A supernova remnant (SNR) is the structure resulting from the explosion of a star in a supernova. The supernova remnant is bounded by an expanding shock wave, and consists of ejected material expanding from the explosion, and the interstellar material it sweeps up and shocks along the way.
There are two common routes to a supernova: either a massive star may run out of fuel, ceasing to generate fusion energy in its core, and collapsing inward under the force of its own gravity to form a neutron star or a black hole; or a white dwarf star may accrete material from a companion star until it reaches a critical mass and undergoes a thermonuclear explosion.
In either case, the resulting supernova explosion expels much or all of the stellar material with velocities as much as 10% the speed of light (or approximately 30,000 km/s). These speeds are highly supersonic, so a strong shock wave forms ahead of the ejecta. That heats the upstream plasma up to temperatures well above millions of K. The shock continuously slows down over time as it sweeps up the ambient medium, but it can expand over hundreds or thousands of years and over tens of parsecs before its speed falls below the local sound speed.
One of the best observed young supernova remnants was formed by SN 1987A, a supernova in the Large Magellanic Cloud that was observed in February 1987. Other well-known supernova remnants include the Crab Nebula; Tycho, the remnant of SN 1572, named after Tycho Brahe who recorded the brightness of its original explosion; and Kepler, the remnant of SN 1604, named after Johannes Kepler. The youngest known remnant in our galaxy is G1.9+0.3, discovered in the galactic center.
An SNR passes through the following stages as it expands:
Free expansion of the ejecta, until they sweep up their own weight in circumstellar or interstellar medium. This can last tens to a few hundred years depending on the density of the surrounding gas.
Sweeping up of a shell of shocked circumstellar and interstellar gas. This begins the Sedov-Taylor phase, which can be well modeled by a self-similar analytic solution (see blast wave). Strong X-ray emission traces the strong shock waves and hot shocked gas.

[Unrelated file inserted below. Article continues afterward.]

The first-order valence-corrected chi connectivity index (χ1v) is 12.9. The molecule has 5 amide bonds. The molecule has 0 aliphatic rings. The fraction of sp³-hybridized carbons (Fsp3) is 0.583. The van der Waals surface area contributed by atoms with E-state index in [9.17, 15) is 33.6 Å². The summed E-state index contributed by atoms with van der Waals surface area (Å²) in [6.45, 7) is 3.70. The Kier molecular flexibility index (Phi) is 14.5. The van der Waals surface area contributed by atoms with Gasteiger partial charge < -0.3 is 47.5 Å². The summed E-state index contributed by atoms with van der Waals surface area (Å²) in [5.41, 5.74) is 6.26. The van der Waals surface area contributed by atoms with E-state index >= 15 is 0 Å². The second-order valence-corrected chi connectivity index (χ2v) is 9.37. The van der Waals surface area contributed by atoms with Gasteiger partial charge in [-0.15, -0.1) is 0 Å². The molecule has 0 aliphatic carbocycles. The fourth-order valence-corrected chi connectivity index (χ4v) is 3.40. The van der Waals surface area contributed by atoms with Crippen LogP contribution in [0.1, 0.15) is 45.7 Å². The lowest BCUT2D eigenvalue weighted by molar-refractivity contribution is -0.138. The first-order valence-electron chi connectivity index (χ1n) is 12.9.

Cooling of the shell, to form a thin (< 1 pc), dense (1 to 100 million atoms per cubic metre) shell surrounding the hot (few million kelvin) interior. This is the pressure-driven snowplow phase. The shell can be clearly seen in optical emission from recombining ionized hydrogen and ionized oxygen atoms.
Cooling of the interior. The dense shell continues to expand from its own momentum. This stage is best seen in the radio emission from neutral hydrogen atoms.
Merging with the surrounding interstellar medium. When the supernova remnant slows to the speed of the random velocities in the surrounding medium, after roughly 30,000 years, it will merge into the general turbulent flow, contributing its remaining kinetic energy to the turbulence.
Composite, in which a shell contains a central pulsar wind nebula, such as G11.2-0.3 or G21.5-0.9.
Mixed-morphology (also called "thermal composite") remnants, in which central thermal X-ray emission is seen, enclosed by a radio shell. The thermal X-rays are primarily from swept-up interstellar material, rather than supernova ejecta. Examples of this class include the SNRs W28 and W44. (Confusingly, W44 additionally contains a pulsar and pulsar wind nebula; so it is simultaneously both a "classic" composite and a thermal composite.)
Remnants which could only be created by significantly higher ejection energies than a standard supernova are called hypernova remnants, after the high-energy hypernova explosion that is assumed to have created them.
Origin of cosmic raysEdit
Supernova remnants are considered the major source of galactic cosmic rays.
The connection between cosmic rays and supernovas was first suggested by Walter Baade and Fritz Zwicky in 1934.
Vitaly Ginzburg and Sergei Syrovatskii in 1964 remarked that if the efficiency of cosmic ray acceleration
in supernova remnants is about 10 percent, the cosmic ray losses of the Milky Way are compensated.
This hypothesis is supported by a specific mechanism called "shock wave acceleration" based on Enrico Fermi's ideas, which is still under development.
In 1949, Fermi proposed a model for the acceleration of cosmic rays through particle collisions with magnetic clouds in the interstellar medium. This process, known as the "Second Order Fermi Mechanism", increases particle energy during head-on collisions, resulting in a steady gain in energy. A later model to produce Fermi Acceleration was generated by a powerful shock front moving through space. Particles that repeatedly cross the front of the shock can gain significant increases in energy. This became known as the "First Order Fermi Mechanism".
Supernova remnants can provide the energetic shock fronts required to generate ultra-high energy cosmic rays. Observation of the SN 1006 remnant in the X-ray has shown synchrotron emission consistent with it being a source of cosmic rays. However, for energies higher than about 1018 eV a different mechanism is required as supernova remnants cannot provide sufficient energy.
It is still unclear whether supernova remnants accelerate cosmic rays up to PeV energies. The future telescope CTA will help to answer this question.
^Discovery of most recent supernova in our galaxy May 14, 2008
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